As shown in Figure 2, most of the increase in pupil numbers since January 2017 has been generated by newer UTCs that have been set up in the last two academic years. The five new UTCs opened in September 2017 attracted about 150 pupils on average while those opened in September 2016 enrolled an additional 140 pupils on average in 2017/18.

Conversely, many of the UTCs which opened more than two years ago have seen their average pupil numbers stagnate or fall. Furthermore, only 45 per cent of the available spaces in all UTCs are being filled, with six in 10 UTCs less than half full, which is unlikely to be sustainable in the longer term.

Figure 2: The average number of pupils in older UTC cohorts appears to be stagnating


What might the 2018/19 year hold?

Despite the headline trends in 2017/18 looking good, the picture is still rather bleak for many UTCs. Are there reasons to hope this year will be better than the last? Maybe so.

Firstly, while only 45 per cent of the available capacity was taken up in 2017/18, this was nearly seven per cent higher than in 2016/17. Take up may increase further in 2018/19 as the new legislation only came in part way through the year in 2017.

Furthermore, DfE’s recent acceptance that Progress 8, their headline accountability measure, is not the most appropriate performance measure for judging UTC performance, may also help.

However, it is increasingly clear that it will take some time before most are operating at near full capacity.

The Government needs to think more about how it can support UTCs further with new initiatives in order for them to expand and thrive.

Leticia Veruete-McKay, Senior Economist at the National Foundation for Educational Research (NFER)

You may also be interested in these articles:

Sponsored Video

Register, Login or Login with your Social Media account:


Upcoming FE Events

Advertiser Skyscrapers

Newsroom Activity

Westminster Forum Projects (WFP) added a new event 13 hours

Next steps for SEND provision in England - the SEND...

This conference will be an opportunity to discuss the future for SEND provision in England, following the expected publication of the Government’s...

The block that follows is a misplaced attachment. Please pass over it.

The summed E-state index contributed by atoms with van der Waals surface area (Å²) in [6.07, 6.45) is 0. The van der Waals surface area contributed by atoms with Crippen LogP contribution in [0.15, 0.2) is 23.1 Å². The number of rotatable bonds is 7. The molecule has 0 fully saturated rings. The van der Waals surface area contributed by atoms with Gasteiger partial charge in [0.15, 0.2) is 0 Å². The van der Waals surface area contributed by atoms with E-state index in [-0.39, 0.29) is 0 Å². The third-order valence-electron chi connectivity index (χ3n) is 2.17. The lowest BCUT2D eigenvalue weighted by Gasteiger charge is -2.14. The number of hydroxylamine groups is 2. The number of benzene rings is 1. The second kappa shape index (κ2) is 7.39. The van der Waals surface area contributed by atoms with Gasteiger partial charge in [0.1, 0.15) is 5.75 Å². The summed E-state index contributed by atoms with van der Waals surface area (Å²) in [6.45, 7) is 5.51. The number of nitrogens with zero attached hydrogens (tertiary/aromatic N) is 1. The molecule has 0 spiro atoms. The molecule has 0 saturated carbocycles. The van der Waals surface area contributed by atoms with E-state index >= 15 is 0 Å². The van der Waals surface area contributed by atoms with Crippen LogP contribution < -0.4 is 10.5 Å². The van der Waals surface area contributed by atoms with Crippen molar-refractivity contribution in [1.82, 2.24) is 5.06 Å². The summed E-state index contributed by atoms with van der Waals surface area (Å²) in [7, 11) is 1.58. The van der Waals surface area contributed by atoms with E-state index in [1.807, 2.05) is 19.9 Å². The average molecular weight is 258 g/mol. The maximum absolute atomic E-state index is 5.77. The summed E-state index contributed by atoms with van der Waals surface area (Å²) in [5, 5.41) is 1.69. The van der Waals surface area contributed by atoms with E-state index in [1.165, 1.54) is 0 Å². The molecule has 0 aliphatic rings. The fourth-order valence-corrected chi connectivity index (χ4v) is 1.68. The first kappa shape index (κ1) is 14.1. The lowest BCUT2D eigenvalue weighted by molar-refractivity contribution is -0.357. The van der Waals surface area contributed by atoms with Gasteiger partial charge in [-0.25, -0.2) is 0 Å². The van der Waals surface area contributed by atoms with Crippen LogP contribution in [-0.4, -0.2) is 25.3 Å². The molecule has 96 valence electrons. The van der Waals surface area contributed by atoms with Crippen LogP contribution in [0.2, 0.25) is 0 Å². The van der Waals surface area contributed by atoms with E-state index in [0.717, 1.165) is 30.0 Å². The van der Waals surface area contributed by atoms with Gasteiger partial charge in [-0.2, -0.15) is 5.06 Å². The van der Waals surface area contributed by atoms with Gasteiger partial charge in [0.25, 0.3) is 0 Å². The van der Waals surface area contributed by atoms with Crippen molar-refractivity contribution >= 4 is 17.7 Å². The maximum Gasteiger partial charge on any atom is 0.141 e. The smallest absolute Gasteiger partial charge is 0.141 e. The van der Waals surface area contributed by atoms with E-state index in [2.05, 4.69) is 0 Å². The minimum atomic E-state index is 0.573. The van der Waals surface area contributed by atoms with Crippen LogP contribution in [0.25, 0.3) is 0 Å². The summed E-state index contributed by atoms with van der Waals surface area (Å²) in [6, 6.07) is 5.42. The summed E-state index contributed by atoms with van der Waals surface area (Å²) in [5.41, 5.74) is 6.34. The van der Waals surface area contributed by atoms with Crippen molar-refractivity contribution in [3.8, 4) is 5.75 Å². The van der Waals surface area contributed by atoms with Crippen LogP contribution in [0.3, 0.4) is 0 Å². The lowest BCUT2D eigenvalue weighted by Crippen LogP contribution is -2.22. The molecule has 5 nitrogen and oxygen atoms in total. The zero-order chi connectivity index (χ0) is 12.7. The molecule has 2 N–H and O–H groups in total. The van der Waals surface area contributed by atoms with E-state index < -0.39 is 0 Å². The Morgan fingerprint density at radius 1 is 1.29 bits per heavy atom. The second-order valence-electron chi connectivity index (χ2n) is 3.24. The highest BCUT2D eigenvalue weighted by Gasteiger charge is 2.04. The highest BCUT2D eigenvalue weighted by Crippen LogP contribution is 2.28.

• Tuesday, 29 March 2022 09:00 AM
  • Online
Tina Morris has published a new article: Top Digital Solutions to Help Graduates Get Hired 13 hours 33 minutes ago

Latest Education News

Further Education News

The FE News Channel gives you the latest education news and updates on emerging education strategies and the #FutureofEducation and the #FutureofWork.

Providing trustworthy and positive Further Education news and views since 2003, we are a digital news channel with a mixture of written word articles, podcasts and videos. Our specialisation is providing you with a mixture of the latest education news, our stance is always positive, sector building and sharing different perspectives and views from thought leaders, to provide you with a think tank of new ideas and solutions to bring the education sector together and come up with new innovative solutions and ideas.

FE News publish exclusive peer to peer thought leadership articles from our feature writers, as well as user generated content across our network of over 3000 Newsrooms, offering multiple sources of the latest education news across the Education and Employability sectors.

FE News also broadcast live events, podcasts with leading experts and thought leaders, webinars, video interviews and Further Education news bulletins so you receive the latest developments in Skills News and across the Apprenticeship, Further Education and Employability sectors.

Every week FE News has over 200 articles and new pieces of content per week. We are a news channel providing the latest Further Education News, giving insight from multiple sources on the latest education policy developments, latest strategies, through to our thought leaders who provide blue sky thinking strategy, best practice and innovation to help look into the future developments for education and the future of work.

In Jan 2021, FE News had over 173,000 unique visitors according to Google Analytics and over 200 new pieces of news content every week, from thought leadership articles, to the latest education news via written word, podcasts, video to press releases from across the sector, putting us in the top 2,000 websites in the UK.

We thought it would be helpful to explain how we tier our latest education news content and how you can get involved and understand how you can read the latest daily Further Education news and how we structure our FE Week of content:

Main Features